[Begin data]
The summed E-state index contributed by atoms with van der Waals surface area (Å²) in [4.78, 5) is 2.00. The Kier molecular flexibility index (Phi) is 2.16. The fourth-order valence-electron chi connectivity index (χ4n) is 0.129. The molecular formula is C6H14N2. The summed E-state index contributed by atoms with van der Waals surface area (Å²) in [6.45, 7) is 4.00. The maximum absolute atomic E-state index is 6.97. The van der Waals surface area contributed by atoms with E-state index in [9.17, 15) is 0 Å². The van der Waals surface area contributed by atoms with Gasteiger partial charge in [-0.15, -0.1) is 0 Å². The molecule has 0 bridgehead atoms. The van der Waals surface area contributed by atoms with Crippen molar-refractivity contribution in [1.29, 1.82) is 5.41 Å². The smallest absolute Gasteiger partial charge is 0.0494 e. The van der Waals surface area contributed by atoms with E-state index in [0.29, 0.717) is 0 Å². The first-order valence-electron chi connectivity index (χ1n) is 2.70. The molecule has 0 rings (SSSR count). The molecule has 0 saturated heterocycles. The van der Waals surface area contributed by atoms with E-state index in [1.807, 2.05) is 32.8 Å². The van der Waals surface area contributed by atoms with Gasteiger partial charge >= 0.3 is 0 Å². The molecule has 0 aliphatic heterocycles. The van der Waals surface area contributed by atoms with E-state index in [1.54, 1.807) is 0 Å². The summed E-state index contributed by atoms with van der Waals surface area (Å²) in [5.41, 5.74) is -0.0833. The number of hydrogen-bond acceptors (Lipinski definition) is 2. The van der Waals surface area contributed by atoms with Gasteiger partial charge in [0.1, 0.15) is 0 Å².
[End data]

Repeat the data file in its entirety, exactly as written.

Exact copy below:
The summed E-state index contributed by atoms with van der Waals surface area (Å²) in [4.78, 5) is 2.00. The Kier molecular flexibility index (Phi) is 2.16. The fourth-order valence-electron chi connectivity index (χ4n) is 0.129. The molecular formula is C6H14N2. The summed E-state index contributed by atoms with van der Waals surface area (Å²) in [6.45, 7) is 4.00. The maximum absolute atomic E-state index is 6.97. The van der Waals surface area contributed by atoms with E-state index in [9.17, 15) is 0 Å². The van der Waals surface area contributed by atoms with Gasteiger partial charge in [-0.15, -0.1) is 0 Å². The molecule has 0 bridgehead atoms. The van der Waals surface area contributed by atoms with Crippen molar-refractivity contribution in [1.29, 1.82) is 5.41 Å². The smallest absolute Gasteiger partial charge is 0.0494 e. The van der Waals surface area contributed by atoms with E-state index in [0.29, 0.717) is 0 Å². The first-order valence-electron chi connectivity index (χ1n) is 2.70. The molecule has 0 rings (SSSR count). The molecule has 0 saturated heterocycles. The van der Waals surface area contributed by atoms with E-state index in [1.807, 2.05) is 32.8 Å². The van der Waals surface area contributed by atoms with Gasteiger partial charge >= 0.3 is 0 Å². The molecule has 0 aliphatic heterocycles. The van der Waals surface area contributed by atoms with E-state index in [1.54, 1.807) is 0 Å². The summed E-state index contributed by atoms with van der Waals surface area (Å²) in [5.41, 5.74) is -0.0833. The number of hydrogen-bond acceptors (Lipinski definition) is 2. The van der Waals surface area contributed by atoms with Gasteiger partial charge in [0.1, 0.15) is 0 Å².